How can we help children with poor processing speed? (Part 1)

How can we help children with poor processing speed? (Part 1)

I have parents say that they were told that their child has poor processing speed; they are often unsure what this means for their child’s learning.

Processing speed can be measured using one of the standardized intelligence tests such as the Wechsler Intelligence Test for Children (WISC-V), which is most commonly used by Australian psychologists. Processing speed relates to your child’s ability to perform simple and repetitive mental tasks quickly and automatically.

Children with poor processing speed in the school setting take much longer than their peers to complete their work. They may also have trouble copying from the board. You may notice that your child struggles to complete their homework in a timely manner. A child with poor processing speed is also likely to have difficulty learning routines and completing tests or assignments in the required time. It is important to recognize, though, that your child’s poor processing speed is related to impaired speed and fluency of processing information rather than a lack of knowledge or understanding of material.

There are many reasons why your child may have this problem; this needs to be addressed in order to assist your child’s academic progress. For instance, vision impairment, poor sleep/nutrition or fine motor skill difficulties that affect handwriting can all affect the speed and fluency of processing information. A child’s emotional state could also negatively affect on their ability to process information quickly.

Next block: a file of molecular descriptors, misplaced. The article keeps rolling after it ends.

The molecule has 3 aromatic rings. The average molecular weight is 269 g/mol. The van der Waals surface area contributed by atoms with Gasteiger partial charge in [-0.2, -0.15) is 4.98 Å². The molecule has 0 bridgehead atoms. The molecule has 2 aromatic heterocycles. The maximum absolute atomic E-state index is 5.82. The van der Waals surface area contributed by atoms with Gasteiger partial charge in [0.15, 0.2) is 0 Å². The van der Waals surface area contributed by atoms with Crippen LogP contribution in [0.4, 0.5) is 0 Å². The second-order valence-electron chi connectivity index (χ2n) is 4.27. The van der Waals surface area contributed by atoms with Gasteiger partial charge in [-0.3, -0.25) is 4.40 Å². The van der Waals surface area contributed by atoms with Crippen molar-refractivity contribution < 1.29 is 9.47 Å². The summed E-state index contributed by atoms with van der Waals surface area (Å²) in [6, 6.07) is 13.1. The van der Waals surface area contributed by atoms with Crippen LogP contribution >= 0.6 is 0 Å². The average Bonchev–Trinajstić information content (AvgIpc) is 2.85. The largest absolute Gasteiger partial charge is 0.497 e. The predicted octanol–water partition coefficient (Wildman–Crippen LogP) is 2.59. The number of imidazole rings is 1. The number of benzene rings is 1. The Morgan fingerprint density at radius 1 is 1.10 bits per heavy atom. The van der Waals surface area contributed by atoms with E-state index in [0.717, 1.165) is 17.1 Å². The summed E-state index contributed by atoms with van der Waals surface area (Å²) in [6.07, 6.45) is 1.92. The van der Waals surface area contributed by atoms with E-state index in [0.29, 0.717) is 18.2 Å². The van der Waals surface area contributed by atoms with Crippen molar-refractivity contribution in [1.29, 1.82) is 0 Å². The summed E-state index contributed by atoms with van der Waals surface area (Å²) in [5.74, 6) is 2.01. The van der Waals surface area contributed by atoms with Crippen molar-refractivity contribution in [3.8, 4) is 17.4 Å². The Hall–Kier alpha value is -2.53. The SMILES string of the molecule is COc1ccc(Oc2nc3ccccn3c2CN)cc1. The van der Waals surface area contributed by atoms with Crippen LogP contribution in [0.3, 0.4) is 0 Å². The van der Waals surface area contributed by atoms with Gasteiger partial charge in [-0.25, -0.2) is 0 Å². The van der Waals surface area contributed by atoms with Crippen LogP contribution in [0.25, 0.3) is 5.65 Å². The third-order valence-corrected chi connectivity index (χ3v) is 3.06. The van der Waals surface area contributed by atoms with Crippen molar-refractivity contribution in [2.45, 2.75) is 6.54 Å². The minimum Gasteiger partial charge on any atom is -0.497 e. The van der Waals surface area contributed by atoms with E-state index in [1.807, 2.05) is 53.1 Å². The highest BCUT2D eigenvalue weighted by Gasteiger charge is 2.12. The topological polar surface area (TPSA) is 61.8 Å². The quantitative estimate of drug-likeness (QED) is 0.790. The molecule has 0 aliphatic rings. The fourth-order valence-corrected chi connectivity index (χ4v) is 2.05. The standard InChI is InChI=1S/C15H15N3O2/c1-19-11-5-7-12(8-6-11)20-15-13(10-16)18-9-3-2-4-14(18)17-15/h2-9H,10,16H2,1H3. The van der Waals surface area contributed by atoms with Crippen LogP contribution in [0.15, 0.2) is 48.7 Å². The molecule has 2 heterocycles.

For example, if your child was highly anxious/perfectionist, lacked motivation to complete tasks or was plagued with inattentive behavior, their ability to complete tasks quickly may be affected. The classroom environment can also influence a child’s processing speed by potential distractions such as noise levels. A child’s poor processing speed may relate to a diagnosed medical condition or a neurodevelopmental disorder such as a Specific Learning Disorder, attention deficit disorder, autism or an underlying physical condition.

It is important to recognize that your child with poor processing speed is not deliberately working in a slow manner; rather, it is likely that either medical or social/environmental factors are negatively affecting their ability to engage in a mental fluent rapid manner.

In the next article, ways to assist your child with processing speed difficulties which affect their academic progress in maths and/or English language will be examined.


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